© The Financial Times Ltd 2016 FT and 'Financial Times' are trademarks of The Financial Times Ltd.
May 20, 2011 11:03 pm
I’m known as Moose, the inventor of reverse graffiti. Instead of spray painting graffiti, I write messages and create images in polluted areas – usually on dirty walls – where I can make a bright contrast between what’s clean and what was dirty. I’ve been doing this for 11 years now, and have seen many other people around the world take up what I do. I’m from Manchester originally, but at the moment I’m working in San Francisco, in the Broadway Tunnel. I’ve asked members of the public to send me images of trees, and I’m using recycled plywood stencils and rainwater in a pressure washer to create a forest of trees in the dirt of this filthy road tunnel that has never been shown any love. It looks ghostly – the clean wall shines through and the trees are like a reminder of what was there.
I don’t actually like the phrase “reverse graffiti” now, although I came up with it myself when I first started doing this. People write “clean me” on the backs of vans, but for me the seed of it all was planted in my mind when I was working as a kitchen porter in my teens and cleaned a mark off the restaurant wall. It showed how dirty the place was, but it got me thinking.
I went to art college with Damien Hirst, and shared a flat with him, but then went to work in the rock and roll industry as a roadie and stage builder. I’m 46 years old now. Back in 1999, I promoted a record on the small label I run by cleaning its name on to a tiled wall in Leeds city centre using only a sock. People were intrigued by the message, which glittered like chrome, and I started making art like this more seriously.
Criminal damage occurs if it is going to cost money to return the surface to the condition it was in before – but I return part of the wall to its original condition. It’s a cleaning and restoration process: I call it refacing, not defacing.
The police have stopped me many times, but I explain that I haven’t damaged anything except the dirt. I haven’t left marks, I’ve removed them. If they want to arrest the people who made the marks, then they should arrest the people who create pollution. I have been arrested but never charged, and most of the time the police officers just go, “Wow. That’s really cool.”
I have actually worked for the police, on an anti-gun campaign. I’ve also worked for Transport for London, the Greater London Authority, Greenpeace and Crisis. During the election we tried to write “Change the politics – save the climate” on the Embankment wall. We only got halfway, because the tide came up fast and the river police chased our boat, although eventually they let us go.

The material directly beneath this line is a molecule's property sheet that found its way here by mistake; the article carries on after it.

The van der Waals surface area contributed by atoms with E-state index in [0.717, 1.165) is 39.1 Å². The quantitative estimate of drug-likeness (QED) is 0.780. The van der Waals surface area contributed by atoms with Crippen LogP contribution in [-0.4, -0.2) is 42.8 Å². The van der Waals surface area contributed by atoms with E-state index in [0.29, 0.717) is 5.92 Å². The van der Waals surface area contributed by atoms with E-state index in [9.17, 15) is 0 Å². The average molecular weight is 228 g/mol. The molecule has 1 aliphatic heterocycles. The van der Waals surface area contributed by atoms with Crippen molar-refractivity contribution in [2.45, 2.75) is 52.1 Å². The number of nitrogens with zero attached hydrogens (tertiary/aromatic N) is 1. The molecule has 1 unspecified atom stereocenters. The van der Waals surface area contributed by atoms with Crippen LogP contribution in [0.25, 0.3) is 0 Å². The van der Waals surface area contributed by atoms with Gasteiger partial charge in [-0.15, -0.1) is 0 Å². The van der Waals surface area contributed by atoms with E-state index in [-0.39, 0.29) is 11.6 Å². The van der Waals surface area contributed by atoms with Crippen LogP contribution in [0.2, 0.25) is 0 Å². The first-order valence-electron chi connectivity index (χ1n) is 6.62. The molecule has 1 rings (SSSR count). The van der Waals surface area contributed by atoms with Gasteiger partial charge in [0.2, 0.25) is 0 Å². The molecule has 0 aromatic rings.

I have done corporate work – beginning with the launch of the Xbox – although I think it’s ironic that corporations would want to write their names in the dirt they make. Other people have made money out of what I do without my involvement. I think that’s disrespectful. People have jumped in on this so much that a dirty wall is now seen as advertising space.
Money’s not what motivates me. Here in San Francisco I am funding my own work. I like the reactions it gets. I like to keep things clean – I don’t have OCD, but I’m close. It does take a certain kind of weirdo to spend five hours cleaning a massive message on to a dusty ringroad tunnel wall while people are abusing you in passing cars and it’s really cold. But every mark I make is an environmental statement, because it allows you to see how dirty the world is.
I don’t look on myself as a great artist, although I do think the process is beautiful, romantic and subversive. If you take away the illegal part of writing a message on a wall and replace it with something as honourable as cleaning, you throw people’s objections back at them. It becomes clear they just have a problem with other people expressing themselves. That’s the art in it. That’s why I love what I do.
A retrospective of the calligraphic works of Tsang Tsou-choi is being held in Hong Kong until May 31. Tsang, who died in 2007 at the age of 85, used to tie his brushes and ink to his crutches and created at least 50,000 outdoor pieces. The British Transport Police maintain a national database of “tags”, the identifying “signatures” of graffiti writers, which are used to support prosecutions, usually for criminal damage.
Copyright The Financial Times Limited 2016. You may share using our article tools.
Please don't cut articles from FT.com and redistribute by email or post to the web.